Question: what books have you yet to read?

Slate Magazine recently asked readers “what Netflix rental have you kept unwatched the longest?” Last Friday, they published the results of the poll. By far, the “winner” was Hotel Rwanda. It epitomizes the movie which everyone feels they need to watch but cannot seem to muster the courage or energy to do so. (Ironically, I have owned Hotel Rwanda for well over two years and still have not watched it myself!)

In any case, I want to extend this same basic question to students and professors: what book have you checked out from the library or bought from the bookstore but have still not yet read? If you wish, feel free to explain why you think this is the case.

For my part, I have owned Bonhoeffer’s The Cost of Discipleship for years, but I just cannot seem to get around to reading it. I think this is probably because it’s one of those “classics” that (1) people assume you’ve read and (2) are never assigned for a class. Perhaps I’ll get around to it someday.

Care to weigh in?

Comments

Ben Sternke said…
I read posts on this blog regularly but don't think I've ever commented. Your question really intrigued me, especially since I actually owned Hotel Rwanda for two years before I watched it, too. It did take some courage! After a long day, when your choices are "Hotel Rwanda" or "Anchorman", you can guess which usually wins.

As far as books, I'd name three I can't seem to get around to reading:

1. The Idiot - Dostoevsky (read Demons and Brothers K. but can't do this one for some reason)

2. Transforming Mission - David Bosch (worried that it will just be technical theological justification for concepts I've read about elsewhere).

3. The Resurrection of the Son of God - N.T. Wright (already read the first two in the series, but again, worried that it will just be background evidence for stuff I read in "Surprised By Hope")
Halden said…
Oh, it would be far easier to list the things that I have read! The list would be a lot shorter.

But one big bad omission so far: MacIntyre's After Virtue.

Though I don't think that's as bad as not reading Bonhoeffer!
Richard said…
It's probably approaching 8-9 years since I purchased it but Niebuhr's (the other one) Christ and Culture is still unread.
aboulet said…
I bought Dunn's newest book, The New Perspective on Paul, but have yet to read it, although I am really interested in what it has to say as I have mostly read Wright and Hay's versions of the NPP.

I think the biggest reason I haven't read it yet is because I have been caught up in reading ANE/OT books and monographs all summer and have recently plunged into the wonderful world of Barth, which, as you know, takes up much time. Also, the first chapter of Dunn's book is 80+ pages...a bit intimidating of a start!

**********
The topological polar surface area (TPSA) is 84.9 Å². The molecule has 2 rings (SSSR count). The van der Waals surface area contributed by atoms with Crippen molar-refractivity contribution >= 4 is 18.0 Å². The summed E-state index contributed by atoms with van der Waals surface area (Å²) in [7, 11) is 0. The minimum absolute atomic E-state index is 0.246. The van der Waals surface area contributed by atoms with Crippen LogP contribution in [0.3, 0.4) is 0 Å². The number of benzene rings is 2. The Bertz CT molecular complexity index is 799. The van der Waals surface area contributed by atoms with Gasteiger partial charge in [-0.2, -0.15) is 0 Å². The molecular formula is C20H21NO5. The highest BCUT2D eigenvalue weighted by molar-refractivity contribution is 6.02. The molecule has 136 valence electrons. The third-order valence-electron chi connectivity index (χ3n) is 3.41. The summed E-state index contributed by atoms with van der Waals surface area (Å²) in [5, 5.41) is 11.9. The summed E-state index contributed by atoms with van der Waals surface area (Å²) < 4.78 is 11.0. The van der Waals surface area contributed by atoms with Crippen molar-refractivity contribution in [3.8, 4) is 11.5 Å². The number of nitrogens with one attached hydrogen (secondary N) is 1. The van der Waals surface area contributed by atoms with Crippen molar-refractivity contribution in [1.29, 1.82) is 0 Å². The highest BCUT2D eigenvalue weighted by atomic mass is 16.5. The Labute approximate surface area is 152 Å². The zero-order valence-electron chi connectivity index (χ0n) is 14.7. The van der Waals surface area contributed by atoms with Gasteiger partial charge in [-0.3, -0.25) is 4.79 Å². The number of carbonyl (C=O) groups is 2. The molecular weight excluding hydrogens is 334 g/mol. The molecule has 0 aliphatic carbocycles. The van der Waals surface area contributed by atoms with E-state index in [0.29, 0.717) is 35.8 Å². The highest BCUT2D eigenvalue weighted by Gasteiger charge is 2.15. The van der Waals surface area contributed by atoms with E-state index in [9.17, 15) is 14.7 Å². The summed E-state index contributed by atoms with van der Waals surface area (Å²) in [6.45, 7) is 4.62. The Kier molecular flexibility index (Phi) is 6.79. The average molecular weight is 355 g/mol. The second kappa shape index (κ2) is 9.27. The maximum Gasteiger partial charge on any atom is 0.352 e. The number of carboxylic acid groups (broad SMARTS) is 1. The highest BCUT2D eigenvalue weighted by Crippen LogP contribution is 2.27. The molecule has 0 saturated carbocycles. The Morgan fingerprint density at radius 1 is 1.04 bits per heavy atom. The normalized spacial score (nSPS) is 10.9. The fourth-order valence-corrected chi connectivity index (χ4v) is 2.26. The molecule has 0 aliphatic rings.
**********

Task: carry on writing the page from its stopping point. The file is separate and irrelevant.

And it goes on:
Christian Collins Winn said…
I'd have to echo Halden that the list of what I haven't read is way too long. I guess the one that jumps out at me is Augustine's City of God, given that I've read and re-read Confessions and On the Trinity. It's also a bit of a tragedy because for whatever reason (call it hubris) the first Christian book I ever checked out in college after my "conversion" was City of God which I attempted to read as a devotional!
Evan said…
On Hotel Rwanda, my story is just the opposite. My wife and I went to see it in the theater on our first date, in preparation for an upcoming lecture on campus about the movie and the genocide (our second date, I suppose!). Not exactly the typical romantic dating scenario, but it all worked out.

Heiko Obermann's Harvest of Medieval Theology sits on my shelf waiting for me.
Chris Donato said…
Küng's The Church. Why have I not read this? What am I afraid of?
IndieFaith said…
I keep the thinking the big three in western thought are Kant's first critique, Hegel's phenomenology, and Heidegger's Being and Time, all three are sitting on shelf holding quiet communion together (alongside Marx's first volume of Capital).
i have yet to read the book of Numbers all the way through. ;-)
R.O. Flyer said…
Wow, Chris, you should be ashamed of yourself! As for me, I've never read Life Together or Letters and Papers from Prison. Both have sat sadly on my shelf for many years collecting dust.
Darren said…
I started "The Brothers K" about a decade ago, got 100 pages in, and haven't gotten back to it since.

On the movie front, I have to say that I picked up "The Passion of the Christ" right when it was released, but in the absence of immediate controversy I have never had the desire to watch it.
Natanael Disla said…
This comment has been removed by the author.
Natanael Disla said…
Feel to read One hundred years of solitude by Gabriel García Márquez again. Got the first one-hundred pages and got confused with the repetition of names and characters... nearly thirteen years ago.
R.H. said…
Eric Auerbach, Mimesis; Robert Solomon, The Passions.